Supreme Court Lets Texas Six-Week Abortion Ban Stand But Opens It To Lawsuits

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The Supreme Court ruled Friday that abortion providers in Texas can sue certain state officials to preemptively block the state’s six-week abortion ban. However, the law will stay in effect for now.

The thorniess of the decision is evident in the many splits between the justices.

Justices Neil Gorsuch, Samuel Alito, Amy Coney Barrett and Brett Kavanaugh agreed that abortion providers can sue executive licensing officials. 

Chief Justice John Roberts and Justices Sonia Sotomayor, Elena Kagan and Stephen Breyer found that abortion providers can sue the licensing officials, the Texas attorney general and state clerks. 

Justice Clarence Thomas alone said that the providers cannot sue at all. 

The executive licensing officials the justices reference hold positions within various state medical entities that would have to take action against the abortion providers if they violated the law.  

The court has cleared the way for preemptive lawsuits to proceed against that limited set of people, sending the action back down to the state level. The ruling gives abortion providers a narrow pathway to thwart the law’s tricky enforcement scheme and to challenge it in court.

“We won, on very narrow grounds,” Whole Women’s Health, the abortion provider, responded on Twitter. “Our lawsuit can continue against the health department, medical board, nursing board, and pharmacy board. We’d hoped for a statewide injunction, but no clear path to it.”

The Texas ban was specifically crafted to dissuade preemptive lawsuits by outsourcing its enforcement to private individuals, likened by Sotomayor to bounty hunters. Those individuals can sue anyone who “aids and abets” a pregnant woman in receiving a post-six week abortion. Successful suits net the individual at least $10,000 and attorneys’ fees recouped. A failed lawsuit gets the defense nothing. 

Opponents of the law are thus stymied in trying to block the ban before someone’s potentially on the hook for thousands of dollars. If random individuals are enforcing the law, Texas argued, there’s no clear person to sue ahead of time. 

The ruling comes weeks after the Court heard back-to-back oral arguments on two lawsuits centered on the Texas abortion ban: one in which abortion providers sued a bevy of state officials, and one in which the Department of Justice sued the state of Texas. The court also on Friday, minus the dissenting Sotomayor, dismissed the United States’ lawsuit challenging the same law.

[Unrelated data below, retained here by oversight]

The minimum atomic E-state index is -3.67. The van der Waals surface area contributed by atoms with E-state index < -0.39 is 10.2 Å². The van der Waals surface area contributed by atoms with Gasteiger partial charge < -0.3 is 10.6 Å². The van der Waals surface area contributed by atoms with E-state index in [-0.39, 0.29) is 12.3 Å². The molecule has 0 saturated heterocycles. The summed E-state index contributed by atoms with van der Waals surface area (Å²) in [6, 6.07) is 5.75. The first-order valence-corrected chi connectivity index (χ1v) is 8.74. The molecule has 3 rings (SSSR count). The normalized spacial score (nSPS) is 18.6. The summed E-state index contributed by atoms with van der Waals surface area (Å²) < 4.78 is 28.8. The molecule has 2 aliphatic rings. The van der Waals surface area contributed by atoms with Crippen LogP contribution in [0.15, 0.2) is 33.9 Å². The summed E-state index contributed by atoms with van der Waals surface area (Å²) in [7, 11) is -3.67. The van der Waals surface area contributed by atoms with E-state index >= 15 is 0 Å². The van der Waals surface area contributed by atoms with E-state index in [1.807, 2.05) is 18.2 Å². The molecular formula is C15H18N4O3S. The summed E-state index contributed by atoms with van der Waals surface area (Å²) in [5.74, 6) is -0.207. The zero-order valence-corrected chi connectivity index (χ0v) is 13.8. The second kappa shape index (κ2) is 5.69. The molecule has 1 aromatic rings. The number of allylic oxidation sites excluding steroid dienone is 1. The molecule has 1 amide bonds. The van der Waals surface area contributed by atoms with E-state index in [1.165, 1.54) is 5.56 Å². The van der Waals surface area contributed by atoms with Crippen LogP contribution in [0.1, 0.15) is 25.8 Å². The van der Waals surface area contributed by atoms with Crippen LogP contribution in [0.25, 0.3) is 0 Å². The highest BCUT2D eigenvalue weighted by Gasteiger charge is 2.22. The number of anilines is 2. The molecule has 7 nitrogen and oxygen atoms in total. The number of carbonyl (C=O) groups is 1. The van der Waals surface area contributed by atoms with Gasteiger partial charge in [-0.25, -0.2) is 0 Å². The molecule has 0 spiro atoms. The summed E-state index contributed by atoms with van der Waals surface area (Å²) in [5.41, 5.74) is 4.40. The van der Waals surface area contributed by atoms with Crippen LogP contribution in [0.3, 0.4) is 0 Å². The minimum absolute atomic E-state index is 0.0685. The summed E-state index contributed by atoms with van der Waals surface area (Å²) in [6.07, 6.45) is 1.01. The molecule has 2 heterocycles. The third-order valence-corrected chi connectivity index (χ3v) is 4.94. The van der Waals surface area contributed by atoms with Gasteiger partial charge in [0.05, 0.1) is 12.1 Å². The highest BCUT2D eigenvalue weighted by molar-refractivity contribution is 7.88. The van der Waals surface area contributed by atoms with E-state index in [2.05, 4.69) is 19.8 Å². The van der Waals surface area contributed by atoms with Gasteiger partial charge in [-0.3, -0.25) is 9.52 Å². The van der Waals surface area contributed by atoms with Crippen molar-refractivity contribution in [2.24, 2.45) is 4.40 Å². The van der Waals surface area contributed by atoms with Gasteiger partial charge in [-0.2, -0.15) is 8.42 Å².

During oral arguments, the conservative justices had expressed apprehension about the law, which is purposefully structured to evade judicial review. They also, though, quibbled with plaintiffs’ suggested means of blocking the law which deputizes individuals to enforce it, the better to slip out of preemptive lawsuits. 

The liberal justices occasionally let their disdain for the “clearly unconstitutional” law shine through their questioning. 

When the lawsuit was first wending its way through the courts this summer, the ultra-conservative 5th Circuit Court of Appeals intervened before the district court could even hold a hearing on whether to block the law. 

The abortion providers went to the Supreme Court, desperate enough to seek help from the majority-conservative bench, and asked it to put the law on hold while the lower courts deliberated. The Supreme Court did not respond to the request, letting the law silently take effect on Sept. 1. The Court’s conservatives (minus Chief Justice John Roberts) wrote an unsigned paragraph denying the providers’ request for emergency relief. The other four, Roberts and the liberals, dissented.  

The Texas case is mere prelude to what experts see as the true deciding moment for abortion rights: a 15-week abortion ban out of Mississippi that encourages the conservative majority bench to revisit the constitutionality of abortion rights head-on. The Court heard the case in December. 

This is a developing story; this post will be updated.

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Notable Replies

  1. Anyone remember the poster here…many years ago (very Pre-Trump) who used to argue that RvW was a bad decision and should have been left to the states?

  2. I can’t find my reading glasses. Wut up?

  3. Now can everyone accept that the Supremes are total political hacks and there’s zero legitimacy left, or will we still have holdouts insisting that decisions are made on the merits of a case and we can’t predict the outcomes.

  4. I’ve got my cheaters… but it’s not helping me, at all. I can’t tell what they’ve actually ruled on, other than that apparently Texans can’t sue county clerks over this law.

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